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The Lone Sailor Returns

DSCF0342Good intentions, it seems, are blown to shreds when you go sailing. I set out on my Great Sailing and Writing Adventure on April 28th with the certainty that I would blog at least weekly. If you’re reading this, you will have some idea where that notion went. It’s not that I didn’t write stuff. I kept a log of the voyage which now amounts to about 60,000 words; I wrote chapters of the new novel; I shared pictures and occasional snippets of the log with family and friends on Facebook. The thing I failed to do was keep blogging.

Ah well. Now that I’m back on dry land, all that will change…

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A Brief Taster from the Coffee Shoppe!

My very warm thanks to Ann Marie Dwyer (a.k.a Red) for this excerpt from her recent blog. Follow the link for more fun!

Red wanted to see who the newest member of the M3 Coffee Shoppe was. Stuart Haddon stowed the wayward tablet and got wound up in Red’s typical game of over-caffeinated stick and move.

M3: The Butterfly & The Bull means a good bit
to you. Why is this one so close to your heart?

SH: Because, in its conception, I found my voice as a
writer, created some great characters who continue to give me
pleasure, and explored some of my favorite places in the world. I also
get a lot of positive feedback about it, which does my self-esteem no
harm.

Stop by the M3 blog to find out about The Butterfly & The Bull and a few
secrets about Stuart Haddon.

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Twitterpated

A couple of weeks ago, I took my moribund Twitter account (still with its tags on), tied it to my person, lit the blue touch paper and hurtled myself, in a shower of sparks and noxious gases, into the Twitterverse. This is the main reason why it is five days since my last confession – sorry – blog post. Somewhere out beyond the viral galaxy is a universe which seems at first sight to be a place of utter chaos. New rules, new language, new protocols, new ways to spend huge amounts of time when I could otherwise be writing the sequel to The Butterfly & The Bull.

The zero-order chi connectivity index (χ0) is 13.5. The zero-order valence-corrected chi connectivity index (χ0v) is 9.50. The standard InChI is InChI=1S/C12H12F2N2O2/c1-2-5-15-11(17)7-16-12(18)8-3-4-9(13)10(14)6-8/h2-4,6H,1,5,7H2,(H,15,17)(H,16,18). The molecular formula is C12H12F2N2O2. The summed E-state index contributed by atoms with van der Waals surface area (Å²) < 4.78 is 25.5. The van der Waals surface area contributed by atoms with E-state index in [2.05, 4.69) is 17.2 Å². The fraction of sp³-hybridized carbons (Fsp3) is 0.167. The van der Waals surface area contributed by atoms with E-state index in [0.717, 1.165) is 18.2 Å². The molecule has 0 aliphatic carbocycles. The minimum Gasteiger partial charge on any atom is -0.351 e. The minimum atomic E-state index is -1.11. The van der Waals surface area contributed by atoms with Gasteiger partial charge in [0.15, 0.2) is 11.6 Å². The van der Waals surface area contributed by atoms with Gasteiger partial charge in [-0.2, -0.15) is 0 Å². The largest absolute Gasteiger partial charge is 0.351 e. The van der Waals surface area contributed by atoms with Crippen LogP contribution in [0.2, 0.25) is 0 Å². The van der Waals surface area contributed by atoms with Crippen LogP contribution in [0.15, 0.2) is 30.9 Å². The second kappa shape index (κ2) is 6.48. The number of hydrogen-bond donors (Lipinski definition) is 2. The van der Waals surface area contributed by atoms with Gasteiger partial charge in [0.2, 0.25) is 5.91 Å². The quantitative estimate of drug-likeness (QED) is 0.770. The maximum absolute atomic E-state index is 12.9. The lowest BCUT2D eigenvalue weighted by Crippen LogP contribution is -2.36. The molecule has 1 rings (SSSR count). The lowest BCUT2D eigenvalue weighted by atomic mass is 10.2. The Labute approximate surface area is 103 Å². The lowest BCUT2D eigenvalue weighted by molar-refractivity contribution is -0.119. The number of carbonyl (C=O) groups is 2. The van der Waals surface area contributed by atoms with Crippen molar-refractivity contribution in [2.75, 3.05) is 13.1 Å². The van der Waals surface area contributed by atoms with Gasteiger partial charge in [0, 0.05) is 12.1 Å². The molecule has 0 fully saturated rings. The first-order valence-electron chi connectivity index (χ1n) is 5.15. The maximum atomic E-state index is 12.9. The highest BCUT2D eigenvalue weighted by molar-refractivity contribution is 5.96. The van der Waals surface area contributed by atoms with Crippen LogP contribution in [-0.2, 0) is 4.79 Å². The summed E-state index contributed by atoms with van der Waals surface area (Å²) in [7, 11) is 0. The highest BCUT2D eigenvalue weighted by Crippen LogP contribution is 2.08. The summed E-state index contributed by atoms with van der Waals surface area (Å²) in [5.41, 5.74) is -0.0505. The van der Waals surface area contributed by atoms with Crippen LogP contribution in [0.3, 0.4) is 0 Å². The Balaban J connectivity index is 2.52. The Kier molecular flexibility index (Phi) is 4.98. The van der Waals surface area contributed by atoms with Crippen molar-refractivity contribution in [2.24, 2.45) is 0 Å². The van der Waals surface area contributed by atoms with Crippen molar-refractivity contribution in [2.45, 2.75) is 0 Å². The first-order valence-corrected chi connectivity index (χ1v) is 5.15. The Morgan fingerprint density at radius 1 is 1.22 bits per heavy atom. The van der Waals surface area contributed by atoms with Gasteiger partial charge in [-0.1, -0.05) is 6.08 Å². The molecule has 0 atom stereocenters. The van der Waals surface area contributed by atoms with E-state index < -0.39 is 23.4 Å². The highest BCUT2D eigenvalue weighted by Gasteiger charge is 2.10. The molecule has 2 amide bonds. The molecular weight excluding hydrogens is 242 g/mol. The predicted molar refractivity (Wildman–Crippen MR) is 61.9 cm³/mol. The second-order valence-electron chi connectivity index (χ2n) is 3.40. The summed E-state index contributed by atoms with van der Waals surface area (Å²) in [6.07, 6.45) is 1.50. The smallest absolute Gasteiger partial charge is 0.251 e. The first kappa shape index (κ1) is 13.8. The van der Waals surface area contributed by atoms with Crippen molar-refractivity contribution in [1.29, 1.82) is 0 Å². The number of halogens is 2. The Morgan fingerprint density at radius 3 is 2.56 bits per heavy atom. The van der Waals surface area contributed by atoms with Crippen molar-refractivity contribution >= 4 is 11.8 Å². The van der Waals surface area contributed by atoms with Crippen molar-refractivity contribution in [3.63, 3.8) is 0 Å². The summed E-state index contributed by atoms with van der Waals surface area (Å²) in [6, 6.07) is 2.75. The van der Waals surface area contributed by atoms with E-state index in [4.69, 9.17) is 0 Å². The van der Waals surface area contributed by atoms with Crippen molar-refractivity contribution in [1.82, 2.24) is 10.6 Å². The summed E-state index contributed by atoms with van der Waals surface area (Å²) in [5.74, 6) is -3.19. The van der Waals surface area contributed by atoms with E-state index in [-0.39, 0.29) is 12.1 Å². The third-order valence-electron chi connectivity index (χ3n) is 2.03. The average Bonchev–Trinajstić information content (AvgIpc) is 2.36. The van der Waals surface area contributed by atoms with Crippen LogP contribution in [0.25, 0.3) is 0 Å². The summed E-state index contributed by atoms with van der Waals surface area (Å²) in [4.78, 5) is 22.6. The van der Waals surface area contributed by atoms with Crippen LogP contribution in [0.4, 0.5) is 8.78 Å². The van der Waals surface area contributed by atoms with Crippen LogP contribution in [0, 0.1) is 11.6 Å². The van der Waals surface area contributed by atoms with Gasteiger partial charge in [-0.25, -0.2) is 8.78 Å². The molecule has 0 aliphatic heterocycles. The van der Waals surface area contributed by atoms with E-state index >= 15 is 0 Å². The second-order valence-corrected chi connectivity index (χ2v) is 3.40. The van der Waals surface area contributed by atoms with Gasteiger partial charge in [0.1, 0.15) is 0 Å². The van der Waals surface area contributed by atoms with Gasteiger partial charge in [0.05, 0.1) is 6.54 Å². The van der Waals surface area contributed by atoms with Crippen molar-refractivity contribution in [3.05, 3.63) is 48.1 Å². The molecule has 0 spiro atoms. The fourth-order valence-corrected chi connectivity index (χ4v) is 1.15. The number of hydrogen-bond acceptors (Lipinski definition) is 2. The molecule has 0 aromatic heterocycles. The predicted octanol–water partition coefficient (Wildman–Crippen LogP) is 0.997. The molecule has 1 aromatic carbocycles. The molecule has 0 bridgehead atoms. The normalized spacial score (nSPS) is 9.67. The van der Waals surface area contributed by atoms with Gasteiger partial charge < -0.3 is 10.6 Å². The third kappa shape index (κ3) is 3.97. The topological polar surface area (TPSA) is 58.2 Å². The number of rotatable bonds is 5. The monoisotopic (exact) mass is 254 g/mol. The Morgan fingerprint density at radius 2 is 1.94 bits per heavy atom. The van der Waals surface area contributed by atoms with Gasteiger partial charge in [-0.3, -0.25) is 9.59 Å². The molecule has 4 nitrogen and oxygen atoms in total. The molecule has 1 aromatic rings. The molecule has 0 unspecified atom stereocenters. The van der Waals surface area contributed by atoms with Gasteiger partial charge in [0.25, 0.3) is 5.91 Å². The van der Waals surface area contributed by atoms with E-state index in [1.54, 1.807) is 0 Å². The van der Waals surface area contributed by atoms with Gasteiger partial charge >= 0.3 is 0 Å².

I noticed that, since I first opened the wrappings and pressed the ‘on’ button, I had acquired some ‘Followers.’ Not many, I admit, but most of them had materialized spontaneously from the ether. Some of their postings were intelligible, others seemed to consist of random letters and there was a lot of use of the @ symbol. Hmm. Where to begin? Search for authors, writing and other likely tags. Voila! Here are some folks I can maybe relate to. I’ll follow them and see what happens. Days later, I am following 95 and have 74 Followers. But I’m so busy trawling furiously through the increasing deluge of Tweets and thanking people for Following me (part of the protocol, I surmise), that I’ve only managed to spit out 105 Tweets. But never mind, there does seem to be some beautiful symmetry to be achieved by having Tweets, Following and Follows all at the same number. My fevered brain decides that this is a possible goal. What other might there be? Yet, try as I might, the Tweets keep inching ahead. If I stop tweeting, the Followers slow down. Curses! And still they keep pouring in. I look away to take a mouthful of coffee – 5 new tweets; I get up to go to the bathroom – 15 new tweets; I go to bed, bleary-eyed and exhausted – 1454 new tweets. This is small beer, of course, by comparison with others in the Twitterverse. The more followers you have, the more tweets (duh!).

But wait – what’s this? Some little nuggets of gold flash past in the endless trawl. Take breath, dear man, and stop a moment.  Here’s a wonderful quote, lots of links to really good books, a website that offers to review my book, an invitation to be interviewed on someone’s blog, AND – wait for it – I suddenly have a huge audience who will spread the news of my three Giveaway days on Amazon. Now I begin to see it making sense. It’s going to take a long time before I get to grips with all the possibilities and nuances, but I think I might be hooked.

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An Author’s View of The Butterfly & The Bull

The following is a recently posted review of The Butterfly & The Bull on Frederick Lee Brooke’s website.  My thanks to him for this high-quality critique and for sharing it with his fan-base.  Fred is the author of Doing Max Vinyl – a high octane, highly entertaining thriller with a green heart (www.amazon.com. www.barnesandnoble.com. www.smashwords.com.).